We’ve seen a meme spreading like a fungus in the press, mostly on the editorial/analysis/commentator side so far, blaming Barack Obama for stock market declines since Inauguration Day. Today, Drudge is pushing a Bloomberg story headlined “‘Obama Bear Market’ Punishes Investors as Dow Slumps.” Um, no. Let’s nip this nonsense in the bud before it gets out of hand.
First of all, let me get it out of the way that I think Obama has done a pretty terrible job on the economy/financial rescue front so far. Who couldn’t have seen that picking Geithner as Treasury Secretary was a mistake (Oh yeah, Wall Street)
And the administration has lurched around from one banking plan to another and none have inspired confidence. In part that’s its fault, but it’s also that, let’s face it, this is a huge, intractable problem for which there is no silver bullet. Its solutions (other than a flawed stimulus and homeowner-bailout plan) haven’t been that different from Bush’s.
But wait a minute. The Dow peaked in October of 2007. The bear market became official (meaning, stocks dropped 20 percent from their peak) in July. The markets started really falling off a cliff in September, when the Bush administration let Lehman fail, AIG and Merill had to be taken over, the Congress voted down the bailout, and Paulson had to switch teams from free marketeer to interventionist. Those events, remember, are what insured Obama’s election in the first place.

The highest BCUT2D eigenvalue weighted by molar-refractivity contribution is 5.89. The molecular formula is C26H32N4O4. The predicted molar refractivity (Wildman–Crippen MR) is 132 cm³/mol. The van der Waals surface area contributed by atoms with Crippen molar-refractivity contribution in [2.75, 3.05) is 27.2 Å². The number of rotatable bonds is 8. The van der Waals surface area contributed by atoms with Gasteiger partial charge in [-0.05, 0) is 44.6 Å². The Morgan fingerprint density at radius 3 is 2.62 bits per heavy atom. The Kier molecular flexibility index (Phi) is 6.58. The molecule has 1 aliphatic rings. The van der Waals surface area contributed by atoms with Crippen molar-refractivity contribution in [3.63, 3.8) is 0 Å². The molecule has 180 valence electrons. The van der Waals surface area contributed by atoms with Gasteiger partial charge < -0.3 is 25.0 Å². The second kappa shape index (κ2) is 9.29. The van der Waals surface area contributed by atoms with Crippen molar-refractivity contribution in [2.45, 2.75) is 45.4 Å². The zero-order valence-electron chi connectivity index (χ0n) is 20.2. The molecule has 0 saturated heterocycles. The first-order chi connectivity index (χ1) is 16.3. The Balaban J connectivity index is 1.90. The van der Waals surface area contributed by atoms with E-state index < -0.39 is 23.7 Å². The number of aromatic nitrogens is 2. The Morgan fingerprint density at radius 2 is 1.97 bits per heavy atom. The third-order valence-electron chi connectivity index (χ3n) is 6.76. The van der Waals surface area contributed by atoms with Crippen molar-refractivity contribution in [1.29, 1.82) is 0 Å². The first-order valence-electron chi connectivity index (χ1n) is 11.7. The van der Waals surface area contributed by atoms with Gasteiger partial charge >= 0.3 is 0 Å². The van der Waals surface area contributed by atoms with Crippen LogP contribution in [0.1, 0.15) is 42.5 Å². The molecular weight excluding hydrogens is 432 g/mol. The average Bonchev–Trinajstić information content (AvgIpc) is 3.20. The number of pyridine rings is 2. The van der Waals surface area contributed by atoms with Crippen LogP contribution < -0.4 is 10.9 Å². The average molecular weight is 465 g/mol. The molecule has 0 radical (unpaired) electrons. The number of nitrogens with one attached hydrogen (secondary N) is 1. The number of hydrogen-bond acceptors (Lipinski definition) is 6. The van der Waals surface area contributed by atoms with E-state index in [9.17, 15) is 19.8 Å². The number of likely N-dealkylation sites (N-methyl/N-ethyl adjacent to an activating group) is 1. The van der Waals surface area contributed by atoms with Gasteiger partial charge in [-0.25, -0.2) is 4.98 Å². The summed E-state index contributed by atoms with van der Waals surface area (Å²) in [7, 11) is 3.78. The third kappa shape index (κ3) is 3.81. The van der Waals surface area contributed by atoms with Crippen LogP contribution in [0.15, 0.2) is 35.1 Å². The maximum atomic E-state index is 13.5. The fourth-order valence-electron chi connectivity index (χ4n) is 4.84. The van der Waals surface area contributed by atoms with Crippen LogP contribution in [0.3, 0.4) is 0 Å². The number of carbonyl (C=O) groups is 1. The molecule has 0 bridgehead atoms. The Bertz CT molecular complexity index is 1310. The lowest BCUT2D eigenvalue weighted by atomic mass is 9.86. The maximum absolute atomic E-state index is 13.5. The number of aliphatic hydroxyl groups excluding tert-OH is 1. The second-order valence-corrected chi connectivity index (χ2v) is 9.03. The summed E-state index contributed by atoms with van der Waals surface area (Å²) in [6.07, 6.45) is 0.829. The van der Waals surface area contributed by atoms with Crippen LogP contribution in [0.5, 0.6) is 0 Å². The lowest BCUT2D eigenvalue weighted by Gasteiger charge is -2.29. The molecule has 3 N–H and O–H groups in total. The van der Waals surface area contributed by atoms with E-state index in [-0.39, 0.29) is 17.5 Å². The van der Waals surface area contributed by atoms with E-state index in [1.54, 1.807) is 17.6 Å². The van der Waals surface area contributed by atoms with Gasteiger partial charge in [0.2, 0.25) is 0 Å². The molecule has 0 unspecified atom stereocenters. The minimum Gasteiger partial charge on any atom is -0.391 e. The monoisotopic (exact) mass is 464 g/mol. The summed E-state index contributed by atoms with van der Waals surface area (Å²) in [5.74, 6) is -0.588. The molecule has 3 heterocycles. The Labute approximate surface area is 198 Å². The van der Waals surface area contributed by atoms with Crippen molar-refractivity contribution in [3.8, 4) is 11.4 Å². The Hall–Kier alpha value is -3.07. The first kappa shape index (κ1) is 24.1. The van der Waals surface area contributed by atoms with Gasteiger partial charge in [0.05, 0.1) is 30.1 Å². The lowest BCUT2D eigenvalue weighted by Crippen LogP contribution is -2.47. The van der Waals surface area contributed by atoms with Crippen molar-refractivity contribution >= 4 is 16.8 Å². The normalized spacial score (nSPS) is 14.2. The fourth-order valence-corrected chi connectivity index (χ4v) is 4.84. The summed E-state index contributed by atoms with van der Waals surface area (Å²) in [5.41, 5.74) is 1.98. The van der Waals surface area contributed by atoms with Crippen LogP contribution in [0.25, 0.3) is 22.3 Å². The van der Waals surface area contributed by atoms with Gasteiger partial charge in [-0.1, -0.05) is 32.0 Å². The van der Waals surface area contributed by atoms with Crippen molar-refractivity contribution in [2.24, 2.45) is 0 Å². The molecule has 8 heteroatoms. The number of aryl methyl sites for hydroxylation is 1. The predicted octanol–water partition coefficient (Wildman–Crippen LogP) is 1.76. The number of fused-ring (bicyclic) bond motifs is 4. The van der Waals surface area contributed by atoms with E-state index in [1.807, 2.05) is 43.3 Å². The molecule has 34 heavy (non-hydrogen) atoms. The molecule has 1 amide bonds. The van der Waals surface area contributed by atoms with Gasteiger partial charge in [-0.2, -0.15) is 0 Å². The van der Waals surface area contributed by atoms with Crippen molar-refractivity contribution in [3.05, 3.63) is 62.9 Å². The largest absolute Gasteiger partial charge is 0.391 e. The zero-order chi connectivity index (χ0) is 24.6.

The TARP helped keep the boat from completely capsizing, but it’s more like bailing water does than fixing the actual hole in the bottom does. The economy, already in recession since December of 2007, went into freefall after the September crisis and has kept plunging since, shedding more than 600,000 jobs a month. Since the election, we’ve learned that Merrill Lynch blew a probably fatal hole in the side of Bank of America, Citigroup has been left for dead, and General Electric has been on the highway to hell—or the Pink Sheets, anyway. There’s much more in that vein if you have all day.
This is what Messrs. Obama, Geithner, and Summers inherited. Tough gig.
But let’s step even further back a bit. Dude’s been in office six weeks. The stock market is a notoriously impossible-to-predict-or-interpret animal. It goes where it may, for reasons the smartest traders can only guess at.
To put it another way, big secular declines in stocks take years to play out. The Great Depression stock crash didn’t hit bottom until 1933, four years after it started. It seems like the current one has been going on forever, but we’re still only at about 1930 or 1931.
Now, Wall Street certainly doesn’t like that its taxes are going up 3.5 percentage points, but the biggest beefs, what probably really irks CNBC’s Jim Cramer, for instance (who supported Obama’s election), is that his buddies in the hedge-fund, private-equity, and real-estate world are going to have to pay income taxes instead of much-lower capital-gains rates—more than doubling their taxes. This isn’t controversial to anyone outside those industries (why should hedge-fund managers be taxed less than hedge trimmers?), but they have heavy cannon and they’ll fire it until the ink is dry on the tax law.